Canola School: Cutting Canola in the Heat

Hot conditions can have an impact on both yield and quality in canola, making timing more important when swathing or straight-cutting the crop.

Much of Western Canada has experienced a mid-August heat wave, with fields maturing rapidly in the heat. For canola, this means the time to cut can sneak up quickly.

Early canola harvest underway in southern Manitoba.

Early canola harvest underway in southern Manitoba (August 13th, 2015.)

In this Canola School episode, Angela Brackenreed, agronomy specialist with the Canola Council of Canada, explains how to minimize the risk of losing yield to shattering and locking in green seed.

Find more canola production advice and tips — visit the Canola School!

She suggests avoiding cutting too early and waiting for cooler nighttime temperatures and dews. Rapid dry-down due to hot conditions prevents the green-clearing enzymes in the seed from reducing chlorophyll levels, which leads to elevated green counts.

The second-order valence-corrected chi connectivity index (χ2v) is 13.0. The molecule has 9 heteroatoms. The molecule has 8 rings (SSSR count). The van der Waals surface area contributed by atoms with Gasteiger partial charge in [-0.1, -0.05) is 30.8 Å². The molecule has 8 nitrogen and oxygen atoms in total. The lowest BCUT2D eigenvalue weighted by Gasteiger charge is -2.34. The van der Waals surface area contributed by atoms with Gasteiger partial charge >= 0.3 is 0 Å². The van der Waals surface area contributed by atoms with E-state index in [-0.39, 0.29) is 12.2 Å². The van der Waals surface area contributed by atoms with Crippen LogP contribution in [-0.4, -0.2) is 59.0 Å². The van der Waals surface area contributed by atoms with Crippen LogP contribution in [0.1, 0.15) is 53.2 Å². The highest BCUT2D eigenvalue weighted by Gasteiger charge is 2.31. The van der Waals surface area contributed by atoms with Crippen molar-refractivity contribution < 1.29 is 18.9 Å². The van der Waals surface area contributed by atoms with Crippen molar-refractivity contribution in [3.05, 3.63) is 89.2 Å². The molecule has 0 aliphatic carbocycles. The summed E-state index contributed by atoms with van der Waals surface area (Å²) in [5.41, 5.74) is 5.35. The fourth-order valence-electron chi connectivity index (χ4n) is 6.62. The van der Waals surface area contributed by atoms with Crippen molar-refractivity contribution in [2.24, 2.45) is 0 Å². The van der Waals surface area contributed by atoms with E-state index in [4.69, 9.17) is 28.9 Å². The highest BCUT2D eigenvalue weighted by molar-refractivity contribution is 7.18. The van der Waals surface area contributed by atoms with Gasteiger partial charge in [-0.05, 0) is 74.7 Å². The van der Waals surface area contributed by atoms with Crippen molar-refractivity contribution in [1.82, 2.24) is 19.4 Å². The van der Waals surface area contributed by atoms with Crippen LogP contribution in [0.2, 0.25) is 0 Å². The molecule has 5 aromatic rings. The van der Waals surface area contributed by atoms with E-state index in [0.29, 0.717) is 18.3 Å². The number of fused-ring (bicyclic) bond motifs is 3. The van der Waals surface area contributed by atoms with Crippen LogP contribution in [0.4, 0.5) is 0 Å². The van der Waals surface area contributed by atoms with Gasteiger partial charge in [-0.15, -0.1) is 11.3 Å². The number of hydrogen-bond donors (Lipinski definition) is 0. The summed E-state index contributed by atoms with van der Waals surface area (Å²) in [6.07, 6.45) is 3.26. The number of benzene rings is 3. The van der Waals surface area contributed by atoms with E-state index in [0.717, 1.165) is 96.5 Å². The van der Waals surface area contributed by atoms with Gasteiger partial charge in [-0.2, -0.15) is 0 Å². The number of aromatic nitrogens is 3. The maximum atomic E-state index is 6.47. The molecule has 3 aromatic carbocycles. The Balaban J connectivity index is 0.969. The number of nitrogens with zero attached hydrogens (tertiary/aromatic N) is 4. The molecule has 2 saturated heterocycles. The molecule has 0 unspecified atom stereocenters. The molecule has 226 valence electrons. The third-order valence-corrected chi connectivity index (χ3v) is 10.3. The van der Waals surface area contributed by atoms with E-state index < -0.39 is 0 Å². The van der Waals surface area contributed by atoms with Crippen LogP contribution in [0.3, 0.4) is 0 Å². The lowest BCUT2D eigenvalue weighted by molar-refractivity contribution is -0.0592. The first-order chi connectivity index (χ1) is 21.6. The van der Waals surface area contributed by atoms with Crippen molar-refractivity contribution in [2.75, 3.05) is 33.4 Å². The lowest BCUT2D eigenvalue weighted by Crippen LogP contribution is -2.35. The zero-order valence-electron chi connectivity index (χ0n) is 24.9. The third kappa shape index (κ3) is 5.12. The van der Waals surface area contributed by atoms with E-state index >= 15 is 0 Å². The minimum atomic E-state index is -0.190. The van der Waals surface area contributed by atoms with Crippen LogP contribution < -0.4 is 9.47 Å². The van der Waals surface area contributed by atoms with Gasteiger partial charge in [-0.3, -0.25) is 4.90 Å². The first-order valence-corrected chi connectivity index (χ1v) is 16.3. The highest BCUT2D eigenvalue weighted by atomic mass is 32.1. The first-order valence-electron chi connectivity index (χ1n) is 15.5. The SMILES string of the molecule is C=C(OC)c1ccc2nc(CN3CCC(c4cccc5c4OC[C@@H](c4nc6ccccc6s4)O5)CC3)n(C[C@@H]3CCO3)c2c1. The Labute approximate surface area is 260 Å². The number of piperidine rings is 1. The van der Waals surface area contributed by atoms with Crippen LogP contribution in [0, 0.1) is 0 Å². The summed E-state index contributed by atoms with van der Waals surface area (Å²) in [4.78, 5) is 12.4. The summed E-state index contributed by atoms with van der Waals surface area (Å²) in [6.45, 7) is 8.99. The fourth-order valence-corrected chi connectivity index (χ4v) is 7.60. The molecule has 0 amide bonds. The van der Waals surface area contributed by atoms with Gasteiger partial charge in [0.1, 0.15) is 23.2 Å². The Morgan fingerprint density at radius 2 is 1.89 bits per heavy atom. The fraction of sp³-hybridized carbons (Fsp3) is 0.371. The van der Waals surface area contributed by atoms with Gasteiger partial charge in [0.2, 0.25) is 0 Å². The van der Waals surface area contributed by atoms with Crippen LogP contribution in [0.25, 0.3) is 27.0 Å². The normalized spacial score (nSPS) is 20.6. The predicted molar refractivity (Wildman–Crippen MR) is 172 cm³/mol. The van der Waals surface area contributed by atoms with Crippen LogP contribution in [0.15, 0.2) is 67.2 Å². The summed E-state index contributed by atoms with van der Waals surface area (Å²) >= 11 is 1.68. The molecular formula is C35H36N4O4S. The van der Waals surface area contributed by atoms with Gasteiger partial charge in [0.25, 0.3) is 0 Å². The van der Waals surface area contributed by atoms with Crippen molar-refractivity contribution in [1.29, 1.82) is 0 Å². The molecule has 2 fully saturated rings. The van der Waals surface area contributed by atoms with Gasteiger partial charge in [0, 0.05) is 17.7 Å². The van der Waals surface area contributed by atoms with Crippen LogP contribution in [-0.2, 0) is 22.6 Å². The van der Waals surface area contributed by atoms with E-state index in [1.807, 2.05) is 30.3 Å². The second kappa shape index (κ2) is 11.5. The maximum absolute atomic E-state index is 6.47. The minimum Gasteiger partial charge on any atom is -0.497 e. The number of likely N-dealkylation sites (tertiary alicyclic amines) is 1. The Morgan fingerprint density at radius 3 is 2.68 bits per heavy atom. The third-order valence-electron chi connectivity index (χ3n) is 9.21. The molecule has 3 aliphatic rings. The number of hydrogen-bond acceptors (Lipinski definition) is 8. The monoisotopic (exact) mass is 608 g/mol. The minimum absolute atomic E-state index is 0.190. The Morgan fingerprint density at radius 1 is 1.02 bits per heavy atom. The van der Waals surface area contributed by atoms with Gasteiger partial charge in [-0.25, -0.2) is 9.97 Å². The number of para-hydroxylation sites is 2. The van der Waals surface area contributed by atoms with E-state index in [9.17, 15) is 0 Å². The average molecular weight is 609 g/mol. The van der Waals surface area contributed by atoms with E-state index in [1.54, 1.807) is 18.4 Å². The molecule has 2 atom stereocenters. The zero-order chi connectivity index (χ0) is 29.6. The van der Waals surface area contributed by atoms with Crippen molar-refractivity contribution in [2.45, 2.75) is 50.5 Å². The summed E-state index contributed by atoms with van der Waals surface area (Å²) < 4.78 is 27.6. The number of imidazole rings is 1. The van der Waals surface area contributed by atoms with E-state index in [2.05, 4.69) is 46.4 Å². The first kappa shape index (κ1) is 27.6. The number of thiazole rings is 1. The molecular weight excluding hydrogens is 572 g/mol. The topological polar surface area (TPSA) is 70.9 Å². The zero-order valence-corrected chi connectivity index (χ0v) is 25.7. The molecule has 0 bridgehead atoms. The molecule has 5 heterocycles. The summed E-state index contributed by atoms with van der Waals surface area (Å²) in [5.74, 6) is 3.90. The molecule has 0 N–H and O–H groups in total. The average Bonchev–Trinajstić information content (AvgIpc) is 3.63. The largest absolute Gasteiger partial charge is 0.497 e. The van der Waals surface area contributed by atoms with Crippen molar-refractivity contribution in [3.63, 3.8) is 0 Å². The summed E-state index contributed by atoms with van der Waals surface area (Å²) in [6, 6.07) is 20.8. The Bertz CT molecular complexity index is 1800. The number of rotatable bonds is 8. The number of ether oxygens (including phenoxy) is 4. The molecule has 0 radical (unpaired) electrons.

With some early canola harvest having started in 30+ degree temperatures, Brackenreed also reminds producers to turn aeration fans on and monitor the crop in the bin for hot spots.

Further reading:

 

RealAgriculture Agronomy Team

A team effort of RealAgriculture videographers and editorial staff to make sure that you have the latest in agronomy information for your farm.

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